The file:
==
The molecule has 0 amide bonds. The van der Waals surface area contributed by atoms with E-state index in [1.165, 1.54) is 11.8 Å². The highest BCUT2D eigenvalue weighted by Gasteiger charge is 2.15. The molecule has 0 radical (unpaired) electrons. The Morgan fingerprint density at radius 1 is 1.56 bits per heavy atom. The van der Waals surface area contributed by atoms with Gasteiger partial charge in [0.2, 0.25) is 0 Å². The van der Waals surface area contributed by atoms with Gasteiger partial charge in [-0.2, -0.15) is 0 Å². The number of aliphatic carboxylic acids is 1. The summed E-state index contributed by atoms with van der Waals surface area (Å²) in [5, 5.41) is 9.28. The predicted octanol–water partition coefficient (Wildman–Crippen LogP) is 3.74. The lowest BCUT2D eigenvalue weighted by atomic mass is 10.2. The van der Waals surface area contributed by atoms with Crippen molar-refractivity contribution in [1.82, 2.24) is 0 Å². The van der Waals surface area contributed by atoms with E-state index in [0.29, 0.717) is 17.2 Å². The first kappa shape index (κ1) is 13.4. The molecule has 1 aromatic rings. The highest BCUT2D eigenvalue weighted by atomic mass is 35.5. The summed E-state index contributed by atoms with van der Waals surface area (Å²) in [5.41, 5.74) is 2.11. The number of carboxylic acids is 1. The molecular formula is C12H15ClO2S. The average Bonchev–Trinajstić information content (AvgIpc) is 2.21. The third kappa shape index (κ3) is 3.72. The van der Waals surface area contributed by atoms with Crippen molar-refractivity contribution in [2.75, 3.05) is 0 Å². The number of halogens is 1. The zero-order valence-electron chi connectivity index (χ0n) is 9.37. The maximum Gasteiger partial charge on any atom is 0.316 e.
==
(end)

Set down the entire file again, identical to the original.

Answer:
The molecule has 0 amide bonds. The van der Waals surface area contributed by atoms with E-state index in [1.165, 1.54) is 11.8 Å². The highest BCUT2D eigenvalue weighted by Gasteiger charge is 2.15. The molecule has 0 radical (unpaired) electrons. The Morgan fingerprint density at radius 1 is 1.56 bits per heavy atom. The van der Waals surface area contributed by atoms with Gasteiger partial charge in [0.2, 0.25) is 0 Å². The van der Waals surface area contributed by atoms with Gasteiger partial charge in [-0.2, -0.15) is 0 Å². The number of aliphatic carboxylic acids is 1. The summed E-state index contributed by atoms with van der Waals surface area (Å²) in [5, 5.41) is 9.28. The predicted octanol–water partition coefficient (Wildman–Crippen LogP) is 3.74. The lowest BCUT2D eigenvalue weighted by atomic mass is 10.2. The van der Waals surface area contributed by atoms with Crippen molar-refractivity contribution in [1.82, 2.24) is 0 Å². The van der Waals surface area contributed by atoms with E-state index in [0.29, 0.717) is 17.2 Å². The first kappa shape index (κ1) is 13.4. The molecule has 1 aromatic rings. The highest BCUT2D eigenvalue weighted by atomic mass is 35.5. The summed E-state index contributed by atoms with van der Waals surface area (Å²) in [5.41, 5.74) is 2.11. The number of carboxylic acids is 1. The molecular formula is C12H15ClO2S. The average Bonchev–Trinajstić information content (AvgIpc) is 2.21. The third kappa shape index (κ3) is 3.72. The van der Waals surface area contributed by atoms with Crippen molar-refractivity contribution in [2.75, 3.05) is 0 Å². The number of halogens is 1. The zero-order valence-electron chi connectivity index (χ0n) is 9.37. The maximum Gasteiger partial charge on any atom is 0.316 e.